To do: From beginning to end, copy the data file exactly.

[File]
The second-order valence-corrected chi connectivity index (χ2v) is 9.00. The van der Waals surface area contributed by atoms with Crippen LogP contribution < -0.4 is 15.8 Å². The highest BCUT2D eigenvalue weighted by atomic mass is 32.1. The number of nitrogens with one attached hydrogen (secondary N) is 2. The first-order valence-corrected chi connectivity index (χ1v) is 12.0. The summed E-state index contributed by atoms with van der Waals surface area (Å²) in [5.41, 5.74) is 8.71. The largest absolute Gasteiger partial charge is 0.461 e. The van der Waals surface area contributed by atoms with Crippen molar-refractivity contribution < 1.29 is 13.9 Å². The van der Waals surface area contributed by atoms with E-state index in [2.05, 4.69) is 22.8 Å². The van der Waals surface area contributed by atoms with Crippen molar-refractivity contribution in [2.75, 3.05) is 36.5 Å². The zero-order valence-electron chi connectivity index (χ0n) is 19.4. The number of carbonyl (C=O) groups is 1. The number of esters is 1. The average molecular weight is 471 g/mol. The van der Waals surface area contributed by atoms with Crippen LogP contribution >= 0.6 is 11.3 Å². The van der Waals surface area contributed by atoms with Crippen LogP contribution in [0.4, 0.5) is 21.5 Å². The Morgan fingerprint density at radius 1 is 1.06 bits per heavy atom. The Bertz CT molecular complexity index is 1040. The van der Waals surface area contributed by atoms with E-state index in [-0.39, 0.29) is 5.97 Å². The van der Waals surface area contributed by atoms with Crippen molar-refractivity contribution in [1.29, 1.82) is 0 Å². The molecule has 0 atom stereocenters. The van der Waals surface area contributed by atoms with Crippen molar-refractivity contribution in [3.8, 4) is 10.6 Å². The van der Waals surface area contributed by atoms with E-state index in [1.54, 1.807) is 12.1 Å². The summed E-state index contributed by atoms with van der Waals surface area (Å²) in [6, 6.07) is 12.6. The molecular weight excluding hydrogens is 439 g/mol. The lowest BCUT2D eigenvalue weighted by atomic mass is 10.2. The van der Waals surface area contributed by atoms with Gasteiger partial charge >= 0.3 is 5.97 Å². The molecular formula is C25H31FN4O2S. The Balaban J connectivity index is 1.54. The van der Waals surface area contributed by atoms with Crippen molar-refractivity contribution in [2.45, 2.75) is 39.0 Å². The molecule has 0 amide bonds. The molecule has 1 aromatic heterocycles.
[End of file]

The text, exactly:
The second-order valence-corrected chi connectivity index (χ2v) is 9.00. The van der Waals surface area contributed by atoms with Crippen LogP contribution < -0.4 is 15.8 Å². The highest BCUT2D eigenvalue weighted by atomic mass is 32.1. The number of nitrogens with one attached hydrogen (secondary N) is 2. The first-order valence-corrected chi connectivity index (χ1v) is 12.0. The summed E-state index contributed by atoms with van der Waals surface area (Å²) in [5.41, 5.74) is 8.71. The largest absolute Gasteiger partial charge is 0.461 e. The van der Waals surface area contributed by atoms with Crippen molar-refractivity contribution < 1.29 is 13.9 Å². The van der Waals surface area contributed by atoms with E-state index in [2.05, 4.69) is 22.8 Å². The van der Waals surface area contributed by atoms with Crippen molar-refractivity contribution in [2.75, 3.05) is 36.5 Å². The zero-order valence-electron chi connectivity index (χ0n) is 19.4. The number of carbonyl (C=O) groups is 1. The number of esters is 1. The average molecular weight is 471 g/mol. The van der Waals surface area contributed by atoms with Crippen LogP contribution >= 0.6 is 11.3 Å². The van der Waals surface area contributed by atoms with Crippen LogP contribution in [0.4, 0.5) is 21.5 Å². The Morgan fingerprint density at radius 1 is 1.06 bits per heavy atom. The Bertz CT molecular complexity index is 1040. The van der Waals surface area contributed by atoms with E-state index in [-0.39, 0.29) is 5.97 Å². The van der Waals surface area contributed by atoms with Crippen molar-refractivity contribution in [1.29, 1.82) is 0 Å². The molecule has 0 atom stereocenters. The van der Waals surface area contributed by atoms with Crippen molar-refractivity contribution in [3.8, 4) is 10.6 Å². The van der Waals surface area contributed by atoms with E-state index in [1.54, 1.807) is 12.1 Å². The summed E-state index contributed by atoms with van der Waals surface area (Å²) in [6, 6.07) is 12.6. The molecular weight excluding hydrogens is 439 g/mol. The lowest BCUT2D eigenvalue weighted by atomic mass is 10.2. The van der Waals surface area contributed by atoms with Gasteiger partial charge >= 0.3 is 5.97 Å². The molecular formula is C25H31FN4O2S. The Balaban J connectivity index is 1.54. The van der Waals surface area contributed by atoms with Crippen molar-refractivity contribution in [2.45, 2.75) is 39.0 Å². The molecule has 0 amide bonds. The molecule has 1 aromatic heterocycles.